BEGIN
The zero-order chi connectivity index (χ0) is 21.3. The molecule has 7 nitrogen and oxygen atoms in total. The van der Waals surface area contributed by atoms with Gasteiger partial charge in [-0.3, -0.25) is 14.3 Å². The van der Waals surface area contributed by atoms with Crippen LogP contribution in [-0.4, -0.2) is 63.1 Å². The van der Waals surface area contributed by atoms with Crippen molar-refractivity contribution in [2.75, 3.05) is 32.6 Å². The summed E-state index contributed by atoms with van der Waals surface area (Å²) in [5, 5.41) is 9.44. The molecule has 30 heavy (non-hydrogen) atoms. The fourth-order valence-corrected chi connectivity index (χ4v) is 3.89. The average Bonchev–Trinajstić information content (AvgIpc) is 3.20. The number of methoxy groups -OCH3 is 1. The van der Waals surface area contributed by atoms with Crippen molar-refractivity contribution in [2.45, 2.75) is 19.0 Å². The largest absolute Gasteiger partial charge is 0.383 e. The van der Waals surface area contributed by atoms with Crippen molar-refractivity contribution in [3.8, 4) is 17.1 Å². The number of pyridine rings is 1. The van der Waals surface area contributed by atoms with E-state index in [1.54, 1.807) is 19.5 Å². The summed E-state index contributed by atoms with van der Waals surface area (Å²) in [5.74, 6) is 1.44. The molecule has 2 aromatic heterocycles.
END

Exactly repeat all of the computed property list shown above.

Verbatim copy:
The zero-order chi connectivity index (χ0) is 21.3. The molecule has 7 nitrogen and oxygen atoms in total. The van der Waals surface area contributed by atoms with Gasteiger partial charge in [-0.3, -0.25) is 14.3 Å². The van der Waals surface area contributed by atoms with Crippen LogP contribution in [-0.4, -0.2) is 63.1 Å². The van der Waals surface area contributed by atoms with Crippen molar-refractivity contribution in [2.75, 3.05) is 32.6 Å². The summed E-state index contributed by atoms with van der Waals surface area (Å²) in [5, 5.41) is 9.44. The molecule has 30 heavy (non-hydrogen) atoms. The fourth-order valence-corrected chi connectivity index (χ4v) is 3.89. The average Bonchev–Trinajstić information content (AvgIpc) is 3.20. The number of methoxy groups -OCH3 is 1. The van der Waals surface area contributed by atoms with Crippen molar-refractivity contribution in [2.45, 2.75) is 19.0 Å². The largest absolute Gasteiger partial charge is 0.383 e. The van der Waals surface area contributed by atoms with Crippen molar-refractivity contribution in [3.8, 4) is 17.1 Å². The number of pyridine rings is 1. The van der Waals surface area contributed by atoms with E-state index in [1.54, 1.807) is 19.5 Å². The summed E-state index contributed by atoms with van der Waals surface area (Å²) in [5.74, 6) is 1.44. The molecule has 2 aromatic heterocycles.